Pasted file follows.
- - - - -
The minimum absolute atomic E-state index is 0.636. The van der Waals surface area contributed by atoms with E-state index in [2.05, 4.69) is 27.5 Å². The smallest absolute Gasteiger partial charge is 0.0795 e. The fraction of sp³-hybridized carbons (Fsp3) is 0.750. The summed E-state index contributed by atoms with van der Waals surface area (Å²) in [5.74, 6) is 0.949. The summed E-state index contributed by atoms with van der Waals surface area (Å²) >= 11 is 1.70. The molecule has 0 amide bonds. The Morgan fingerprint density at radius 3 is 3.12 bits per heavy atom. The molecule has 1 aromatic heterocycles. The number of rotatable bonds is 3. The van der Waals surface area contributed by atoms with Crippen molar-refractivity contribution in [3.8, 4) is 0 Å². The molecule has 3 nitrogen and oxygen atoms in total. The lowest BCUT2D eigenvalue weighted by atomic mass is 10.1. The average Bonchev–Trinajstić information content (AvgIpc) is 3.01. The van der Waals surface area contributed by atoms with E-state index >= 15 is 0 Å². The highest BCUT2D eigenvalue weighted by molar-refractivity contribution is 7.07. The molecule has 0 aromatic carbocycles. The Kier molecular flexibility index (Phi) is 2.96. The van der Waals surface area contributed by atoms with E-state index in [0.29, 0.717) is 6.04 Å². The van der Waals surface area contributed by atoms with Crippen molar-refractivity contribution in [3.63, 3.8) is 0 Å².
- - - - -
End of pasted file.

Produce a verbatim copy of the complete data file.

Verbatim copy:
The minimum absolute atomic E-state index is 0.636. The van der Waals surface area contributed by atoms with E-state index in [2.05, 4.69) is 27.5 Å². The smallest absolute Gasteiger partial charge is 0.0795 e. The fraction of sp³-hybridized carbons (Fsp3) is 0.750. The summed E-state index contributed by atoms with van der Waals surface area (Å²) in [5.74, 6) is 0.949. The summed E-state index contributed by atoms with van der Waals surface area (Å²) >= 11 is 1.70. The molecule has 0 amide bonds. The Morgan fingerprint density at radius 3 is 3.12 bits per heavy atom. The molecule has 1 aromatic heterocycles. The number of rotatable bonds is 3. The van der Waals surface area contributed by atoms with Crippen molar-refractivity contribution in [3.8, 4) is 0 Å². The molecule has 3 nitrogen and oxygen atoms in total. The lowest BCUT2D eigenvalue weighted by atomic mass is 10.1. The average Bonchev–Trinajstić information content (AvgIpc) is 3.01. The van der Waals surface area contributed by atoms with E-state index >= 15 is 0 Å². The highest BCUT2D eigenvalue weighted by molar-refractivity contribution is 7.07. The molecule has 0 aromatic carbocycles. The Kier molecular flexibility index (Phi) is 2.96. The van der Waals surface area contributed by atoms with E-state index in [0.29, 0.717) is 6.04 Å². The van der Waals surface area contributed by atoms with Crippen molar-refractivity contribution in [3.63, 3.8) is 0 Å².